August this year will mark 50 years since computer science visionary Joseph Carl Robnett Licklider, or “Lick” as he was better known, penned, in an (D)ARPA installation, a series of memos that changed the world.
Lick envisioned a global interconnected computer network through which everyone could access data and programs from anywhere. This isn’t only the first recorded vision for what would later become the Internet, it’s also the first recorded description of computers as not only calculating machines, but as joyful tools of expression, inspiring creativity, and opening a gateway to a new age of globally accessible information.
Online Video – the early years
In 1990 Sir Tim Berners Lee launched the World Wide Web when he created the first Web Server, Browser and Web pages. Three short years later, on June 24th, 1993 a performance by Severe Tire Damage became the first live gig on the Internet. Yes that’s right:
The Web’s 1st video was Streaming-Screaming-ROCK!
This was mainly done as a proof of concept “…that technology can be both loud and annoying“.
The story is that one of the bands members just happened to be Mark Weiser, the chief scientist at Xerox PARC. It was his suggestion that a broadcast of the band’s performance be used to test Internet based live streaming, a technology that was then undergoing development at the site.
The first ever streaming soundtracks on the internet were featured on Word Magazine, when they launched in 1995. Soon after RealNetworks arranged another one of the earliest Internet audio events – They broadcasted a baseball game between the Yankees and Seattle Mariners
1996-2000 – The Player Wars
Then in the beginning of 1996, Microsoft developed the ActiveMovie media player, that allowed streaming media and included a proprietary streaming format.
In 1997 RealPlayer released their own streaming application.
Despite the technologies availability the predominant 56k dial-up connection speeds of the time made video delivery still too slow for the availability of players to revolutionize the industry.
In 1999 Apple debuted its own streaming media format – Quicktime 4. It was later adopted on websites along with RealPlayer and Windows Media streaming formats.
The year 2000 sees the earliest form of use of online video for political purposes. JibJab’s choice to use animation for their satire was a stroke of genius. Not only was it a natural and time honored tradition to render satire in animation but also it meant that compromises could be made on the frame-rate, making download and playtimes acceptable even on the slow connections of the time:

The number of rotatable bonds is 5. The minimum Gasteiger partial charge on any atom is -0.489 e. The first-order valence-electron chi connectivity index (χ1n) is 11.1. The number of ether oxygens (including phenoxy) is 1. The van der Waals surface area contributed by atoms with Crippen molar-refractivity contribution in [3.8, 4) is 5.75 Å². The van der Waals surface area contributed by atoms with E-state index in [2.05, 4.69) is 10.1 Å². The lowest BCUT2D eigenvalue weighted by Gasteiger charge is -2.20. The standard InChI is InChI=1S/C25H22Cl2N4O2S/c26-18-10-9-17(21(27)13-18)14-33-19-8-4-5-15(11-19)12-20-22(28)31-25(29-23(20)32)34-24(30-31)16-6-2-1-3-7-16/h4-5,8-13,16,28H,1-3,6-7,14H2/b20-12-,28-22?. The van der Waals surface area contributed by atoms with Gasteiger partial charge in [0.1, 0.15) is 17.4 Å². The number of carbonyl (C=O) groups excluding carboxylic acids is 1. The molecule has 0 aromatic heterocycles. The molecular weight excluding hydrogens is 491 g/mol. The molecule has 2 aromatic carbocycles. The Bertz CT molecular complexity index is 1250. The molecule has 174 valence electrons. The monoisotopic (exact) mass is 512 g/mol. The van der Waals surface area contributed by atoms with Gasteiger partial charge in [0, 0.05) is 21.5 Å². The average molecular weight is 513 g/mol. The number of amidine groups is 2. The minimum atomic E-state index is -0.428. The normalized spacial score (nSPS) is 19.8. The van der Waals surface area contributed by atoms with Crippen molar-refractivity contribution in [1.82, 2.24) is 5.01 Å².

The lack of a predominant format required users to download all the respective applications for streaming to their computer – an untidy and wasteful situation that was mostly rectified starting in 2002 with the mass adoption of Adobe Flash as user’s streaming technology of choice.
As per Andrew Baron, 2004 was an important year for online video:
“…US political campaigns often begets online trends and with the 2004 presidential election, Howard Dean’s campaign took the online world by storm not just by chatter, but because micro donations became significant and challenged traditional means of hitting up only the established elite.
Coinciding with the election of 2004 was the prevalence of broadband speeds, and with half of American homes reaching better than dial-up transfer rates, along with all the noise created by the blogs and pundits of the internet, an audience was born, capable and accustomed to online payments (i.e. market potential) and finally able to watch video, on demand by the masses…” (http://dembot.com/post/310798115/a-decade-in-history-of-online-video)
Andrew is probably one of he best qualified people to make this type of statement with any validation. In October that year he established Rocketboom, “the longest running online video show to date” . He’s also widely recognized as being one of the world’s first vloggers.
Valentine’s day of 2005 was the day chosen to establish the company that has since become synonymous with online video. Indeed some resources count the history of Online Video from this point, ignoring everything that preceded it.
In case you still need me to spell it out, Valentine 2005 was Youtube‘s birthday, and in April of the same year their first videos came online. Remember this?
I’ll continue this history in future posts. Meanwhile if you’d like to learn more about the history of the Web’s first 50 years checkout this:
Image Credit: http://www.flickr.com/photos/nesster/5046382941